Returning to the long hockey stick graph above, if one were positioned at the year 1700, and had accurate data for the previous several hundred years it would seem logical to conclude that the past tells the future. What mathematical education has apparently provided many is the idea that change is additive. If you add something this year, 2, to the number from last year, 8, the result is 10 and the pattern would continue, 12, 14, 16 etc. The result is a straight-line graph and simple prediction about a situation somewhere in the future. Exponential change multiplies not adds. What has become common in the faster paced 21st century is the idea of doubling. Multiple by 2 each year and the skips between numbers grow rapidly. If you multiple 2 x 4, you get 8, which times 2 is 16, which times 2 is 32, times 2 is 64. Each interval of change is significantly greater than before. This is still a simple math but one that leads to very different thinking about the future.
If given the choice of a million dollars, or doubling an initial dollar every day for a 31 day month (R x 2 or Rx2), choosing the million dollars would result in almost a billion less than the choice of starting small but multiplying it multiple times. Actually writing down the numbers to see their increasingly larger jumps in size is an educational event worthy of your time.
Beyond simple math, change also becomes radically different when an invention changes the multiples. When the right special thing happens, however seemingly minor it might be at the time, radical change quickly builds. In the case of the human population graph, human power is capable of .1 horse power (hp) almost indefinitely and 1.2 hp for very short bursts. James Watt's moment of creativity stretched the capacity of existing steam engines to a reliable 10 hp in 1771, opening door to further invention that would become 1,000 times greater in a century ("horse power", 2014). This change was a major factor in birthing the industrial age whose machines enabled one person to do the work of an increasingly larger number of workers. It was this result that enabled the creation of food and goods to supply a population explosion shown as the sharp turn in the graph. We have a problem of scale, and of needing to shift the scale to see the results from afar, a need to go beyond magnifying and framing just a portion.
Such exponential curves though are just a "slice of the pie", not the whole pie, they are a magnified segment of a larger scene. This can miscommunicate a certainty about unchecked growth and misrepresent the larger view of the reality of larger nature of nonlinear systems. The larger problem is that the smooth and simple exponential curves above are too misleading. Among sustained living systems, there is seemingly no real "end", just change. In reality, what goes up, must come down, and up, and down and the degree of change happens dependent on the degree of interaction in the system. The graph on left was created by the interesting properties of RX(1-X).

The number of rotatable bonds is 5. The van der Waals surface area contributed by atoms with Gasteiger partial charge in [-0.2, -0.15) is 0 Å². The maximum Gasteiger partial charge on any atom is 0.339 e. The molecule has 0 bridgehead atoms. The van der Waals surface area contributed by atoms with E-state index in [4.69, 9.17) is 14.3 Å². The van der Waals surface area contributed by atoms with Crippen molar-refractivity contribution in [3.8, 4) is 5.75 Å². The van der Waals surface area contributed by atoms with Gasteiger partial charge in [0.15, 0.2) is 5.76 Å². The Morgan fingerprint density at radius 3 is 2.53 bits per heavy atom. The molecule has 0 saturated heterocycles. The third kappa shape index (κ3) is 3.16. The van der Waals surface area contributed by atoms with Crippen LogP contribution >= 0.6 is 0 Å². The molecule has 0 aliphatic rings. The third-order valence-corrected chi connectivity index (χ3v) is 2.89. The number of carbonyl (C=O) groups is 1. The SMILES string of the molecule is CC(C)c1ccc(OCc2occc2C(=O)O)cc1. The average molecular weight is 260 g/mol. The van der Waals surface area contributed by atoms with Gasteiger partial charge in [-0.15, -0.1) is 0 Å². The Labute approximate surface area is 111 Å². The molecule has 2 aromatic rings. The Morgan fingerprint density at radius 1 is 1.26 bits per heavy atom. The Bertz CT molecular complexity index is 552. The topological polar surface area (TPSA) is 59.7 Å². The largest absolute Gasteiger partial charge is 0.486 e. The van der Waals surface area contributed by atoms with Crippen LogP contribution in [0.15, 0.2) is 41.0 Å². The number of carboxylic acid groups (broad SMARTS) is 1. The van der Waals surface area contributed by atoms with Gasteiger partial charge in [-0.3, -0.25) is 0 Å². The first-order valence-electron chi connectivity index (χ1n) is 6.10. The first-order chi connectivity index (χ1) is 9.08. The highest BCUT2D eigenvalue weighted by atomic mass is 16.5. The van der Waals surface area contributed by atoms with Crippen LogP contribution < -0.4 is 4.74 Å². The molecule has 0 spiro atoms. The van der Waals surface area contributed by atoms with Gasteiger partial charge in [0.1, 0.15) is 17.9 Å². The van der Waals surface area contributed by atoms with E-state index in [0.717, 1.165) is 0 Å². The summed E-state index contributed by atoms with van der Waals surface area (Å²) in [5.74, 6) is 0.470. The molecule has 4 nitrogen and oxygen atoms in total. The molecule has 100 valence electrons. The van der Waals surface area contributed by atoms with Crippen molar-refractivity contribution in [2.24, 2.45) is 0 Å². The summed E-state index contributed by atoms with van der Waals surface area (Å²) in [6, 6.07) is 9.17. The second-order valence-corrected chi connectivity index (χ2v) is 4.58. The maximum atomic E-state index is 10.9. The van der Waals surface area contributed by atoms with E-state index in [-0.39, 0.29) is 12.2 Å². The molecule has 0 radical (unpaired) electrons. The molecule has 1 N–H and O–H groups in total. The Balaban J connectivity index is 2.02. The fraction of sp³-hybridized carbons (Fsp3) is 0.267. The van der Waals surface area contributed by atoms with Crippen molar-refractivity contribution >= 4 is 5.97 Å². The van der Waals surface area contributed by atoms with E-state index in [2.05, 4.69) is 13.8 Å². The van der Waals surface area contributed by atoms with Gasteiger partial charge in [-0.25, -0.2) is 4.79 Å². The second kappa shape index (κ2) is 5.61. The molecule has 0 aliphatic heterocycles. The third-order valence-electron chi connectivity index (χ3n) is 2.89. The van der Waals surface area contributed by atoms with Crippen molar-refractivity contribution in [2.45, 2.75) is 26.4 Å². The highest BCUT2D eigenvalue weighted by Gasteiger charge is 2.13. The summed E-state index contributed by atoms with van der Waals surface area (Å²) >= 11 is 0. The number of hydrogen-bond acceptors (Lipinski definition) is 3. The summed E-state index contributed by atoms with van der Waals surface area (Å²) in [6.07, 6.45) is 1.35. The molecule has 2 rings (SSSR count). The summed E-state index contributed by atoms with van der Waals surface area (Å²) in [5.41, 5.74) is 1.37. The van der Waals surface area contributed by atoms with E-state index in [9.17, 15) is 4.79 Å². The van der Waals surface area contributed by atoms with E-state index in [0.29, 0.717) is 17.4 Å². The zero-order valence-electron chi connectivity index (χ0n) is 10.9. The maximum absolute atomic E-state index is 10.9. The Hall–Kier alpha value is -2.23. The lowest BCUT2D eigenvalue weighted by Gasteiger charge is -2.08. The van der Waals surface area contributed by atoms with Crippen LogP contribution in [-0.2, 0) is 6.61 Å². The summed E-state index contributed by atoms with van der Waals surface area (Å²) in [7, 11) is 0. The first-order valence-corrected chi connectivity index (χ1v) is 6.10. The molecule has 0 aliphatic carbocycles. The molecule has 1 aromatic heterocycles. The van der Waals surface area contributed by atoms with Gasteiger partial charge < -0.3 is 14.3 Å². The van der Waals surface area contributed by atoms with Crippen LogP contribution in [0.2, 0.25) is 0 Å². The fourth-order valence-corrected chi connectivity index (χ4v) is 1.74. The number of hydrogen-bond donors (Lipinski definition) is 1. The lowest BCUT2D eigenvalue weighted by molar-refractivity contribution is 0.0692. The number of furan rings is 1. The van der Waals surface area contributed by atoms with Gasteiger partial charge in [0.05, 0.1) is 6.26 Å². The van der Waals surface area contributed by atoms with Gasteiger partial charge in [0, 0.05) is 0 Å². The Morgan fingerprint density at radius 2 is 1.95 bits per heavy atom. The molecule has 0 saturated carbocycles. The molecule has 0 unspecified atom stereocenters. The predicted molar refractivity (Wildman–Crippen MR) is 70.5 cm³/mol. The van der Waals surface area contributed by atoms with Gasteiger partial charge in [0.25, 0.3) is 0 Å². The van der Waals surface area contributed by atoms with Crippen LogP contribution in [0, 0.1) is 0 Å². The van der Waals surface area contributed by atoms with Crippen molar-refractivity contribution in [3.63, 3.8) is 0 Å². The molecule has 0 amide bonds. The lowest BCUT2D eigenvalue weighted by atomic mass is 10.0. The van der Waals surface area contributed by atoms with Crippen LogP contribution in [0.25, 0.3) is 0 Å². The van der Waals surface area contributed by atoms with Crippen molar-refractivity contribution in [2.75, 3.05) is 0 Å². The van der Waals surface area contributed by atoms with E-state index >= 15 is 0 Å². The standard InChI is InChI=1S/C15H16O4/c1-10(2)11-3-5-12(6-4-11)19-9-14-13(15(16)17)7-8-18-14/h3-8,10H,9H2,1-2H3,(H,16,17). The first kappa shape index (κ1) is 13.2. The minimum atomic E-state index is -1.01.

It is also possible and useful to change perspective once again and now see the red-lined graph on the left as if above a basketball floor, representing the movement of the ball across the floor. The behavioral patterns of creativity have more to do with the artful dodging of basketball players running the ball down the floor to a goal. The more interesting, creative and valuable the system, the more the concept of an average as useful data is a lie, a severe distortion of reality and largely devoid of predictable power.
Perhaps it is helpful to think of it in a very personal way. If we apply that linear logic to classroom grading, we've been misrepresenting our species for a very long time. Or looked at another way, to the extent that a grade average represents the reality of a person's performance, straight A's or straight F's both raise questions about learning and imply a failure to work within Vygotsky's optimal zones of learning. Such consistent scores should be read as the absence of a successful setting for the learner to reach the full capacity of what it means to be a creative human being. The middling C average amidst widely fluctuating grades may represent the most promising learner of all. Creativity requires quite of a bit of experimenting.
There are other intuitions and metaphors we could lift in praise. We say to skiers that if you have stopped falling down you have stopped learning. Edison required a long line of failures in order to find success with his lightbulb. Try finding value in calculating Edison's average.
Whether considering the optimal behavior of people or social and biological systems, or the physical universe around us, nonlinear behavior dominates. To better appreciate the many trends driving 21st century life (Houghton, 2013) , it will be to our long term benefit to give proper respect to the deep nonlinear and consequently unpredictable behavior that dominates our world.
With such respect comes a deep understanding of the value of creativity in responding to and adding value to such a culture.